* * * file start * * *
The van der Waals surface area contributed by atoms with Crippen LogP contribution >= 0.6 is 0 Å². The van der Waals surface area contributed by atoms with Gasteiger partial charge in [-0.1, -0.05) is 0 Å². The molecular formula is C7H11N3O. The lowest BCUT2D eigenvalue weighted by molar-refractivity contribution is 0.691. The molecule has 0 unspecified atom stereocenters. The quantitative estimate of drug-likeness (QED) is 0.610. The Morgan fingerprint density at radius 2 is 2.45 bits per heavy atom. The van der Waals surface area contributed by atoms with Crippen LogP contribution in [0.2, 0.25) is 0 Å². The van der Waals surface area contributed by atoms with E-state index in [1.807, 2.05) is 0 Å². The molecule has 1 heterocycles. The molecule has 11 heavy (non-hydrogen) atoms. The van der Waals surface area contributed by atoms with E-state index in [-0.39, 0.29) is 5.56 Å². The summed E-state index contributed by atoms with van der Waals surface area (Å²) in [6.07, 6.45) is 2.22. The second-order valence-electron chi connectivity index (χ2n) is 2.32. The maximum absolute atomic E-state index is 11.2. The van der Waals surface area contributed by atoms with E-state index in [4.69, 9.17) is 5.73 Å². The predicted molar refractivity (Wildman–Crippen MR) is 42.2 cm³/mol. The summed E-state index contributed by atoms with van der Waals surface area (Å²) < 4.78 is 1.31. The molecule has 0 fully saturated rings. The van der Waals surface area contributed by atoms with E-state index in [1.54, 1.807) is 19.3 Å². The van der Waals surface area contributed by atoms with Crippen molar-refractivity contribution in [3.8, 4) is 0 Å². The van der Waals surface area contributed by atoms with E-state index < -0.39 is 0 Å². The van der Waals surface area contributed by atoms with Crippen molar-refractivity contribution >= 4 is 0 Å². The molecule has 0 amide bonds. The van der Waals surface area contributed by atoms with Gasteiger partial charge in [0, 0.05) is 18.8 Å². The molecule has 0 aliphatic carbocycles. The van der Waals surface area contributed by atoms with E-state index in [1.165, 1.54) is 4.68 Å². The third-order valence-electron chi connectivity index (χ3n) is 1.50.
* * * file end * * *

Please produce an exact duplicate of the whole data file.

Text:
The van der Waals surface area contributed by atoms with Crippen LogP contribution >= 0.6 is 0 Å². The van der Waals surface area contributed by atoms with Gasteiger partial charge in [-0.1, -0.05) is 0 Å². The molecular formula is C7H11N3O. The lowest BCUT2D eigenvalue weighted by molar-refractivity contribution is 0.691. The molecule has 0 unspecified atom stereocenters. The quantitative estimate of drug-likeness (QED) is 0.610. The Morgan fingerprint density at radius 2 is 2.45 bits per heavy atom. The van der Waals surface area contributed by atoms with Crippen LogP contribution in [0.2, 0.25) is 0 Å². The van der Waals surface area contributed by atoms with E-state index in [1.807, 2.05) is 0 Å². The molecule has 1 heterocycles. The molecule has 11 heavy (non-hydrogen) atoms. The van der Waals surface area contributed by atoms with E-state index in [-0.39, 0.29) is 5.56 Å². The summed E-state index contributed by atoms with van der Waals surface area (Å²) in [6.07, 6.45) is 2.22. The second-order valence-electron chi connectivity index (χ2n) is 2.32. The maximum absolute atomic E-state index is 11.2. The van der Waals surface area contributed by atoms with E-state index in [4.69, 9.17) is 5.73 Å². The predicted molar refractivity (Wildman–Crippen MR) is 42.2 cm³/mol. The summed E-state index contributed by atoms with van der Waals surface area (Å²) < 4.78 is 1.31. The molecule has 0 fully saturated rings. The van der Waals surface area contributed by atoms with E-state index in [1.54, 1.807) is 19.3 Å². The van der Waals surface area contributed by atoms with Crippen molar-refractivity contribution in [3.8, 4) is 0 Å². The van der Waals surface area contributed by atoms with E-state index < -0.39 is 0 Å². The van der Waals surface area contributed by atoms with Crippen molar-refractivity contribution >= 4 is 0 Å². The molecule has 0 amide bonds. The van der Waals surface area contributed by atoms with Gasteiger partial charge in [0, 0.05) is 18.8 Å². The molecule has 0 aliphatic carbocycles. The van der Waals surface area contributed by atoms with E-state index in [1.165, 1.54) is 4.68 Å². The third-order valence-electron chi connectivity index (χ3n) is 1.50.